Beta definition A measure of an asset's risk in relation to the market (for example, the S&P500) or to an alternative benchmark or factors. Roughly speaking, a security with a beta of 1.5, say, will move 50% more than the market. So if the market goes up by 20% the security’s price will go up by 30%. According to asset pricing theory, beta represents that part of the risk of the security called systematic risk that cannot be diversified away. When using beta, there are a number of issues that you need to be aware of: (1) betas may change through time; (2) betas may be different depending on the direction of the market (i.e. betas may be greater for down moves in the market than for up moves); (3) the estimated beta will be biased if the security does not frequently trade; (4) the beta is not necessarily a complete measure of risk (you may need multiple betas).
Regression parameters There are 3 key decisions: • Relative index • Date range • Period or returns interval Raw vs. adjusted beta The beta of a stock can be presented as either an adjusted or raw beta. Raw beta, also known as historical beta, is obtained from linear regression based on the observed relationship between the security’s return (using historical data) and the returns on an index. The adjusted beta is an estimate of a security’s future beta. It is initially derived from historical data, but is modified by the assumption that a security’s true beta will move towards the market average over time. The formula used to adjust beta is: (0.67) x Raw Beta (0.205) + (0.33) x 1 = 0.470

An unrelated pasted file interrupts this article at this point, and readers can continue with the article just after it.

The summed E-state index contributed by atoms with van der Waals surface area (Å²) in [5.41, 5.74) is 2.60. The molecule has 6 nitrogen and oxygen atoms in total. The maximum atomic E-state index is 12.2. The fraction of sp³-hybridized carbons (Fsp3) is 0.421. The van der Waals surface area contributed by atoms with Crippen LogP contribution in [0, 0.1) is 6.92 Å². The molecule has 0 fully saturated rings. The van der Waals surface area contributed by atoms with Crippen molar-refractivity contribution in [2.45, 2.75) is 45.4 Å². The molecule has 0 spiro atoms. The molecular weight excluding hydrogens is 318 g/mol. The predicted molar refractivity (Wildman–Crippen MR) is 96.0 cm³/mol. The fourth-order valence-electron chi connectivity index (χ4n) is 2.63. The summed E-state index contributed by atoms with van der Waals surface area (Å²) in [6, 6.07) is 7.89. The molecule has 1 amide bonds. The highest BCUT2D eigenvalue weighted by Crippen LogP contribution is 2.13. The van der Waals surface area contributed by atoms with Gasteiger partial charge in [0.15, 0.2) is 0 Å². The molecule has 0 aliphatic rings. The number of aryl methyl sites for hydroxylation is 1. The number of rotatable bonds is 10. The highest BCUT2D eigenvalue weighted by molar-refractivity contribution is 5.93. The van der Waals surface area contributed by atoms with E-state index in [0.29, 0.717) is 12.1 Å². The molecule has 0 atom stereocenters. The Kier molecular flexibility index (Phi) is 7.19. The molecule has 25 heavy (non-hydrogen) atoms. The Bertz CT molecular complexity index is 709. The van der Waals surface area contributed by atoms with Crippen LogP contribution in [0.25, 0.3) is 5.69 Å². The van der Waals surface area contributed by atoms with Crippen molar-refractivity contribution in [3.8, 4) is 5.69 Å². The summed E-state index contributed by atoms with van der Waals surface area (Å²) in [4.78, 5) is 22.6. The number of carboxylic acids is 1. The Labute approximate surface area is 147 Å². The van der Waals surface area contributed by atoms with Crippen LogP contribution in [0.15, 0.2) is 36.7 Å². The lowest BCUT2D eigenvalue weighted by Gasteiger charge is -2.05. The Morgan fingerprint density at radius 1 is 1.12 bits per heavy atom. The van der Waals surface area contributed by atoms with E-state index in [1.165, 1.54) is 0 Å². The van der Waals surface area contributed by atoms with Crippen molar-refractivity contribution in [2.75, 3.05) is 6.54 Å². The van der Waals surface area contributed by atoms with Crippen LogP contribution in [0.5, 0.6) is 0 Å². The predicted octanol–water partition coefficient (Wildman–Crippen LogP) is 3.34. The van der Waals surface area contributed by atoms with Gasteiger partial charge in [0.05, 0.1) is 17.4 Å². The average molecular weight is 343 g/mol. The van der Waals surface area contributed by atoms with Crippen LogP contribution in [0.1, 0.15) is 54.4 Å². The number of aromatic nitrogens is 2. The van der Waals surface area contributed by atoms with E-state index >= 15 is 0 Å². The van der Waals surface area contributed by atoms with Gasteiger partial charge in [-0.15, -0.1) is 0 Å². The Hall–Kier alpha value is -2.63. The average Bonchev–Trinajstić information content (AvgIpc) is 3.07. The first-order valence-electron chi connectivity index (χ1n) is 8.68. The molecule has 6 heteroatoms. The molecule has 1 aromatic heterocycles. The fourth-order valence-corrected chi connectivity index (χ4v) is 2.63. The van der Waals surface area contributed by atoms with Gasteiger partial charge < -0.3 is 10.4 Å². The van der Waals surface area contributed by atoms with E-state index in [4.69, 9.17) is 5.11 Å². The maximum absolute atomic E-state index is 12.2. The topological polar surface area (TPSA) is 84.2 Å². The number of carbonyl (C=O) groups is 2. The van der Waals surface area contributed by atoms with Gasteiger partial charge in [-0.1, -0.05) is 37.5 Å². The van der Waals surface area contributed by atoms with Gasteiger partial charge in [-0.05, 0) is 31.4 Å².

R squared The R squared of 0.029 suggests that 2.9% of the risk in Wal-Mart comes from market sources, and the balance of 97.1% of the risk comes from firm specific components. The latter risk should be diversified away and therefore should not attract a higher expected return.
Standard error of beta At a 67% confidence level (or one standard deviation from the mean): Actual Beta =...